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ChadJohnson
08-02-2005, 05:50 PM
I've been thinking - the apt-get feature for Linux is really nice as it updates all your programs on your machine. If there was a way to do this on Windows, that would be really cool.

So I've been thinking - you know when you right-click on an application and there's a summary tab which lists information like the Title, Subject, Author, etc.? What if Microsoft added a field which pointed to a spot on the Internet where the most recent version could be downloaded - either an actual file or a "database" file containing a list of files? So that way, developers could copy their most up-to-date version to a specific location (with the same name each time), or just list all versions in the "database".

I did notice the "Source" field - maybe something like this already exists.

But what do you guys think about this?

Kleid-0
08-03-2005, 12:58 AM
I don't know, that sounds a little weird. It sounds great on Linux with all of the folders scattered across the machine like somebody spilled their M&Ms. In Windows I don't think it would be necessary because of the automation of Windows Updates and the simpleness of installation (double-click and the InstallShield runs).

What kind of application would you see in the Apt-Get Windows Database? Windows updates? Commercial tryouts? download.com's archive? Freeware? Open source applications (like Linux)?

I don't think there are THAT many open source applications for Windows, but I could be wrong!

Plus the really cool thing about apt-get is that it fills in dependency voids, at which I don't think Windows has a problem with at all. As opposed to linux where package depedencies are a big thing.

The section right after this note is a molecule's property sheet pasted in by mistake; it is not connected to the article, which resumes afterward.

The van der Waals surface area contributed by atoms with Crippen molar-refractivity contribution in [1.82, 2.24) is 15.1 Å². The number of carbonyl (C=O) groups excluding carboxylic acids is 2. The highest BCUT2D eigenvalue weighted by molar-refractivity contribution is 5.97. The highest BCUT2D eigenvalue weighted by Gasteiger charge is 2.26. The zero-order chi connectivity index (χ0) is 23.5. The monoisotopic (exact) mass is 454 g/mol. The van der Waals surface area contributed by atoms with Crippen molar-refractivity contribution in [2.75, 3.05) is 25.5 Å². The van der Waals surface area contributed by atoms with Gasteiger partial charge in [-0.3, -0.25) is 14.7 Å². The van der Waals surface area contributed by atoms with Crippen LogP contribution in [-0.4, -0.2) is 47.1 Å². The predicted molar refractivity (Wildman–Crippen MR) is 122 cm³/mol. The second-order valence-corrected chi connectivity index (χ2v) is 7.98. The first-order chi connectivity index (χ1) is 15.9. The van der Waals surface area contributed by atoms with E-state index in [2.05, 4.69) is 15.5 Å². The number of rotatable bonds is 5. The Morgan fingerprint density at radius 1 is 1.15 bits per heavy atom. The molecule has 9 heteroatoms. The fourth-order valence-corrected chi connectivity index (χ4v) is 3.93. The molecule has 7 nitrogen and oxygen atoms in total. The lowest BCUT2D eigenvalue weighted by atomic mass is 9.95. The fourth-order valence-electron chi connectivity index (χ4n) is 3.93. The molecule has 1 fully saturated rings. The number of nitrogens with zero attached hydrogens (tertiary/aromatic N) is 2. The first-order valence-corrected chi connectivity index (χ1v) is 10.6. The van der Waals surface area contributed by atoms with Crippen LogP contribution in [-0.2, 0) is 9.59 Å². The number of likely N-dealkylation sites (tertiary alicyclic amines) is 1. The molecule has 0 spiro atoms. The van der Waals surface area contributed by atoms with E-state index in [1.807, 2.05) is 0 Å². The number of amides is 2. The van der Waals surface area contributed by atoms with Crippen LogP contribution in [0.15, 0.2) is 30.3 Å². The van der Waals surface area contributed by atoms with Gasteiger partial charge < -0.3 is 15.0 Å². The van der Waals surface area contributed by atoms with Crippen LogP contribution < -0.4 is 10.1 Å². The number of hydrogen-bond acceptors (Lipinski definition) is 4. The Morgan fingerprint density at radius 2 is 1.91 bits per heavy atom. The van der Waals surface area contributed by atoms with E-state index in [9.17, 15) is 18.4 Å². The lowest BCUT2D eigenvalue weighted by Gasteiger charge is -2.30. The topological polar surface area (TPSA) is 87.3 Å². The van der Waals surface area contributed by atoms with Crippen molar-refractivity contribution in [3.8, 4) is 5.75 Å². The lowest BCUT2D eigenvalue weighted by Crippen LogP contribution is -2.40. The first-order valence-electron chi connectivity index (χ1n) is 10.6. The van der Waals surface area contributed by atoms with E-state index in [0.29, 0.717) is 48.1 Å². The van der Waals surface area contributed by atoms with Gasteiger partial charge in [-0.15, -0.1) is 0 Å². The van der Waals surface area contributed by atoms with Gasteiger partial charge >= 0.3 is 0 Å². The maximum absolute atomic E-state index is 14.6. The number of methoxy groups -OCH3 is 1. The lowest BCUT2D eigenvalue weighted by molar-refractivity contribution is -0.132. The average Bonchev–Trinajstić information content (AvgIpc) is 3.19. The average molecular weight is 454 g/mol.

ChadJohnson
08-03-2005, 01:05 AM
One the contrary, I have several gigabytes of free software on my computer (see sourceforge.net). Basically any software that can be made with Visual Studio could use this feature.

Yea I don't know what problems this could cause with dependencies - maybe they could have another field.

But don't you guys think this would be really handy?

cboard_member
08-03-2005, 01:55 AM
Is apt-get like emerge on a Gentoo box?

I guess it sounds ok, but it's probably unecessary as Kleid-0 pointed out.

major_small
08-03-2005, 02:58 AM
What kind of application would you see in the Apt-Get Windows Database? Windows updates? Commercial tryouts? download.com's archive? Freeware? Open source applications (like Linux)?how about pretty much every application on your system


I don't think there are THAT many open source applications for Windows, but I could be wrong!how very wrong you are: http://sourceforge.net/softwaremap/trove_list.php?form_cat=418
Win2K (Microsoft Windows 2000) (5325 projects)
WinXP (Microsoft Windows XP) (5602 projects)

I've often thought the same thing - the only thing I can come up with is that microsoft would have to work with other (competing) projects to get it working, not to mention build an entire (open) network for people to put their projects into. Imagine microsoft making it easier for users to find and install openoffice?

7smurfs
08-03-2005, 06:44 AM